New York Times Asks for Rewrite on McCain Op-Ed
The right is taking it as a rejection.
Power Line has the complete text of the op-ed as it was submitted to the Times.
Kate Phillips at the NYT blog, The Caucus, has David Shipley’s letter to McCain asking him to revise the piece and resubmit it.
Vincent Rossmaier, writing at Salon’s The War Room, finds the right’s outraged response a bit problematic:
Right on cue, right-wing bloggers have reacted to Shipley’s decision with outrage and allegations of liberal media bias. Little Green Footballs fumed that the Times refused McCain’s article while running pieces by Yasser Arafat and members of Hamas in the past. The blog Gateway Pundit asked, sarcastically, “Media bias … What media bias?” and, in citing the full text of McCain’s article, continued, “Here’s the editorial that The New York Times refused to publish. It is fantastic. It is a brilliant piece of writing that absolutely destroys Obama’s phony attempts this week to look like a Commander in Chief … Barack Obama is a war loser, plain and simple.”
These heated protestations overlooked a number of fairly obvious factors relating to this story. For one, in his rejection e-mail, Shipley was friendly and repeatedly emphasized that he’d be “very eager to publish the Senator on the Op-Ed page” and offered to review another draft. In fact, the Times’ Op-Ed page has printed submissions from McCain on several other occasions, including a piece in March 2003 titled “The Right War for the Right Reasons” in which the senator argued for the justness of the Iraq invasion.
The sticking point, to some degree, seemed to be Shipley’s request that McCain define “victory” in the Op-Ed. That request poses obvious difficulties for McCain, who — like other supporters of the war — has been decidedly reluctant to be pinned down on a definition. If you really wanted to, you could claim that Shipley deliberately tried to corner McCain by including what was, in effect if not intention, a poison pill in his request for a rewrite. But such an attempt at policy explication hardly seems to constitute media bias. It’s reasonable to expect politicians to be able to explain their positions.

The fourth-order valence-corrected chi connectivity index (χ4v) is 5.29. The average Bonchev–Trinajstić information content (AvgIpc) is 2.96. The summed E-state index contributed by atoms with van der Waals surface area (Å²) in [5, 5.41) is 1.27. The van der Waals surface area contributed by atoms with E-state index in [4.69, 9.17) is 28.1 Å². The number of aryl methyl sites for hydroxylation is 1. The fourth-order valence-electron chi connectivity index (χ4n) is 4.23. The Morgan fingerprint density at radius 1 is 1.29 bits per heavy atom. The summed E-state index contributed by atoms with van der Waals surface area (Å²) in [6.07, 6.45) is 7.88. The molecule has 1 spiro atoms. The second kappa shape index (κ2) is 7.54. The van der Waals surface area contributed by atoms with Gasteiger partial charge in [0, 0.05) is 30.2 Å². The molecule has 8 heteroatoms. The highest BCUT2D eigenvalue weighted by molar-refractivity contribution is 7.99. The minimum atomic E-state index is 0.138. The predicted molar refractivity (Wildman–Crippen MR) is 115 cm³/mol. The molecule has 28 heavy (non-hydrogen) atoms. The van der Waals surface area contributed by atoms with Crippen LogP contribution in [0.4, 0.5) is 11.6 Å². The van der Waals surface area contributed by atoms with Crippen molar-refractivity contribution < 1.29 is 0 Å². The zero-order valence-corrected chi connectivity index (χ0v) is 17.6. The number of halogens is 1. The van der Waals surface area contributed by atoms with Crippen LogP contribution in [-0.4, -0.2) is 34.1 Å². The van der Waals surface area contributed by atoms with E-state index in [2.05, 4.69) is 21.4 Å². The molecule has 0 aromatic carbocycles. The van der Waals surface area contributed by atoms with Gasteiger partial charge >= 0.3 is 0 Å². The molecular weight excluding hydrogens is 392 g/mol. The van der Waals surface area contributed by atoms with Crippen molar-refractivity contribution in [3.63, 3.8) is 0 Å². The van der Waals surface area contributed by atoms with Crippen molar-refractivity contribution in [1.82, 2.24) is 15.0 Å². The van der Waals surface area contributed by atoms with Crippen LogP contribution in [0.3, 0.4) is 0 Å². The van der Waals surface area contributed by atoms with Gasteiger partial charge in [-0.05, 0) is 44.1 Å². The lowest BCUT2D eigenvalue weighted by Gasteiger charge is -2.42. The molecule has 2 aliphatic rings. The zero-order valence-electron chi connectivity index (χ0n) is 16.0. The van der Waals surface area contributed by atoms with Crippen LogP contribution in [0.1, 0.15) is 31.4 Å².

Much is being made on the right of Shipley’s telling McCain he wanted his piece to “mirror” Obama’s: All that means is that Shipley wants McCain’s piece to do the same thing as Obama’s did: lay out his own proposed foreign policies and explain his own vision for America’s place in the world. McCain’s essay was just another campaign attack on Obama; it said nothing about McCain’s own ideas on U.S. foreign policy going forward. What does he want to accomplish and how is he going to do that?
Of course, McCain doesn’t have any problem with the Bush administration’s policy in Iraq, so how could he come up with anything different? Just let’s keep on doing what we’ve been doing; that’s his policy.Politics
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